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Pocket tech and a Car wash
For the Building Automation industry the future is in the intelligent device, and embedding the connectivity needed to securely expose that data to the systems and devices that we need to consume and access it.
I was recently getting ready for a business trip to Houston, Texas and I was packing at my girlfriend’s house. She had mentioned that I had taken way less time to pack than I normally do, and that my computer case (or man-purse as she refers to it) was way less stuffed than normal. As we were going through things she noticed that I had not packed my portable DVD player on this trip. It is normally the second thing in the bag right after the laptop as I am addicted to the television drama NCIS. I told her that I had brought some NCIS shows. I had gotten myself an iPod touch and downloaded them. Now NCIS fits in my pocket, and if I want a new episode, I access iTunes and download what I want. Complete entertainment “on demand”.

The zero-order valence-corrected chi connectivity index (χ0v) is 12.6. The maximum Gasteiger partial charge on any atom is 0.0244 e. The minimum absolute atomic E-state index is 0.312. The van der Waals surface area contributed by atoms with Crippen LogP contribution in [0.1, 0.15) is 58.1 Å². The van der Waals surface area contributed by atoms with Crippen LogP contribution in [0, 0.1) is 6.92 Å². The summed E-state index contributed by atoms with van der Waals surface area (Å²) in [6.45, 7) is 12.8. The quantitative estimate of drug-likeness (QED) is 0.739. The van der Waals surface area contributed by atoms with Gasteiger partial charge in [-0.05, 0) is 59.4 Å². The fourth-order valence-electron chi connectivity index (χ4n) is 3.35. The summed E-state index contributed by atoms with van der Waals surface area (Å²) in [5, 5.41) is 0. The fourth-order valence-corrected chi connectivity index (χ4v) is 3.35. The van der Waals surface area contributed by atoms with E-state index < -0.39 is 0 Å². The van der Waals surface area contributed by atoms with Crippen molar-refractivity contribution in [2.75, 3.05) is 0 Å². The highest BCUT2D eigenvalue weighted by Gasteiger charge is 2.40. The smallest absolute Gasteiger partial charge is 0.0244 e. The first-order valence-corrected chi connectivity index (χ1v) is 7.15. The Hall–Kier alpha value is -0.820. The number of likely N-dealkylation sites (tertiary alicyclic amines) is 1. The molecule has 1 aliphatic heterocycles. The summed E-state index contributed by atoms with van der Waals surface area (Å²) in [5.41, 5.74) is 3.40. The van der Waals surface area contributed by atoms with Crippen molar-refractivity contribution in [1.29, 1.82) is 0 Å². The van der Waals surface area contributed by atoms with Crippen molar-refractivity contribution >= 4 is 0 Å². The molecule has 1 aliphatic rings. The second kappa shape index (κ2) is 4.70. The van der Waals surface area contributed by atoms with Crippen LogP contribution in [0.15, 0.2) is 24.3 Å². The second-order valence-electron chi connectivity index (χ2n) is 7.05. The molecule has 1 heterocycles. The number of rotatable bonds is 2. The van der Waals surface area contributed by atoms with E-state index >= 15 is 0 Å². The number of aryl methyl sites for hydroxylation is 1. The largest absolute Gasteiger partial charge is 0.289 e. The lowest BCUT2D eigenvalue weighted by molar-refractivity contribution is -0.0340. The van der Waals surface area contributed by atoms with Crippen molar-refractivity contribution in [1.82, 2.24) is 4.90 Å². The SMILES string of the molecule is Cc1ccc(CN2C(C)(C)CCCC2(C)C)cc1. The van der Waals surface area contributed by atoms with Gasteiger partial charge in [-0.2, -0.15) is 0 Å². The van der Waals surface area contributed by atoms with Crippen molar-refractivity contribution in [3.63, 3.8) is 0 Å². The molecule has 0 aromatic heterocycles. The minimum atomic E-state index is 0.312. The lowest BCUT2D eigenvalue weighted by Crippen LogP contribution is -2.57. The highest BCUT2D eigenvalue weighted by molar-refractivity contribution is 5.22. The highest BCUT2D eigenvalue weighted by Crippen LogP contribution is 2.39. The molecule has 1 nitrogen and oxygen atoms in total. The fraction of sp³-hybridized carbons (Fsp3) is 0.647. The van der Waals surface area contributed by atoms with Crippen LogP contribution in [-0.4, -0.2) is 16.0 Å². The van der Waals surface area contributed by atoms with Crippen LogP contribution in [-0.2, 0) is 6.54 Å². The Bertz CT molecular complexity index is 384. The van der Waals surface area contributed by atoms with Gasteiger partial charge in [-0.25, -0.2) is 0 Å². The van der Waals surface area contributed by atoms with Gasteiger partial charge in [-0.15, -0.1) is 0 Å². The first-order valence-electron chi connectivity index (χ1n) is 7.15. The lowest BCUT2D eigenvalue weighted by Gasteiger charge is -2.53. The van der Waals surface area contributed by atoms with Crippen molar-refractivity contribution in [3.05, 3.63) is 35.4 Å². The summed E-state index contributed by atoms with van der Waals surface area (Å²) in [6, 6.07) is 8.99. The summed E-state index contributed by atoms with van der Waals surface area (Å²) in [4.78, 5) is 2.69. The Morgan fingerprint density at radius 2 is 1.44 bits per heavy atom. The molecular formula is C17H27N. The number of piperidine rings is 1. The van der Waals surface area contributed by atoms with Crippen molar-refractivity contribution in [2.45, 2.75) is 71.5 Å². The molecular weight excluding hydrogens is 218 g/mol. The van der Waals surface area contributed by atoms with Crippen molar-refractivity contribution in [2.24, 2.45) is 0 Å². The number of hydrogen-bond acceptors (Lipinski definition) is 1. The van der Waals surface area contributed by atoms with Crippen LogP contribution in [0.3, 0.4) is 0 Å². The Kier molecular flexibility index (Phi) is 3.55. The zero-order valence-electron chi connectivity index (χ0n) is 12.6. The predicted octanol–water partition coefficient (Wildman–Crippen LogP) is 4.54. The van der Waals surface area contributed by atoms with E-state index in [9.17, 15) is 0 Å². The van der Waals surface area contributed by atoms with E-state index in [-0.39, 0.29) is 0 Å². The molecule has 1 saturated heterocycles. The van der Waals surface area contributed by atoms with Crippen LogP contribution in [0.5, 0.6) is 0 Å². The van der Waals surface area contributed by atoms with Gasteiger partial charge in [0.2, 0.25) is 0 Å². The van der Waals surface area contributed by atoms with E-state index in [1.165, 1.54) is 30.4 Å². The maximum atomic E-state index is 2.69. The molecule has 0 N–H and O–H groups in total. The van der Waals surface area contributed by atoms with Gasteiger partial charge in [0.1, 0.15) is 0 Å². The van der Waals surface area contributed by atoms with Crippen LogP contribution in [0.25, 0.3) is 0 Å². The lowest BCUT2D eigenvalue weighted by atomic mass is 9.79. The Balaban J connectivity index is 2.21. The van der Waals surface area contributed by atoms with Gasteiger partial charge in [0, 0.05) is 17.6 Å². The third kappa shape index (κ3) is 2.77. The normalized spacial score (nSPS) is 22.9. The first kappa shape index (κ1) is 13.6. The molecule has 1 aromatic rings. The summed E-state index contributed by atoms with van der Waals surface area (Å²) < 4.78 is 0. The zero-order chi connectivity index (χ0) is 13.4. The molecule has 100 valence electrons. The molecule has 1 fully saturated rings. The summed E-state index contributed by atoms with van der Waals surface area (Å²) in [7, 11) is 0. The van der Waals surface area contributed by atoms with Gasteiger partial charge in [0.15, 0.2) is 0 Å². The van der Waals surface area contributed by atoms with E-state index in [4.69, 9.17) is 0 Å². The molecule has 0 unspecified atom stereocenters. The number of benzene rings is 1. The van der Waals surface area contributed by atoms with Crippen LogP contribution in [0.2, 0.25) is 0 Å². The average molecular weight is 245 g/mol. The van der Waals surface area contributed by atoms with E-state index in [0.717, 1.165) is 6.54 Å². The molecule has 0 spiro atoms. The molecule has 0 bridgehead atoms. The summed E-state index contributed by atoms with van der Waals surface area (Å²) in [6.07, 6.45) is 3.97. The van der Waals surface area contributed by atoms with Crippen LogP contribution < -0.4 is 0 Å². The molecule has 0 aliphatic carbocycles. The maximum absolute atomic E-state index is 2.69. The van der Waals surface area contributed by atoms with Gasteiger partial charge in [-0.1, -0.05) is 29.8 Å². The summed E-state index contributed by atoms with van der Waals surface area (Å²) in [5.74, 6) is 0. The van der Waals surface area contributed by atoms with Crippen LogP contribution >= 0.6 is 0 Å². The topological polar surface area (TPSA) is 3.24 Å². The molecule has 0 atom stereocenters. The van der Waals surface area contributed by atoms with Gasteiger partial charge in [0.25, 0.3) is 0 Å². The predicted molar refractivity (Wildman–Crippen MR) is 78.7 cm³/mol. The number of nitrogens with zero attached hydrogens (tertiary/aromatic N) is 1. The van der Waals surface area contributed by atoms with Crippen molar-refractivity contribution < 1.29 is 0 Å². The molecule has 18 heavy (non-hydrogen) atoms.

We live in an age where we thrive on instant access to information, and “on demand” applications for entertainment, commerce, and social applications. There is no getting away from it. This trip to Houston for example, I wanted to know what the five day forecast would be so I knew what to pack. Instead of flipping on the Weather Channel, I simply browsed a weather application on the iPod and got the weather forecast for Houston instantly. I received the information that I needed to make critical decisions using “pocket tech”. Pocket tech is influencing all aspects of our lives, and the world of Automation and Building Automation are no exception.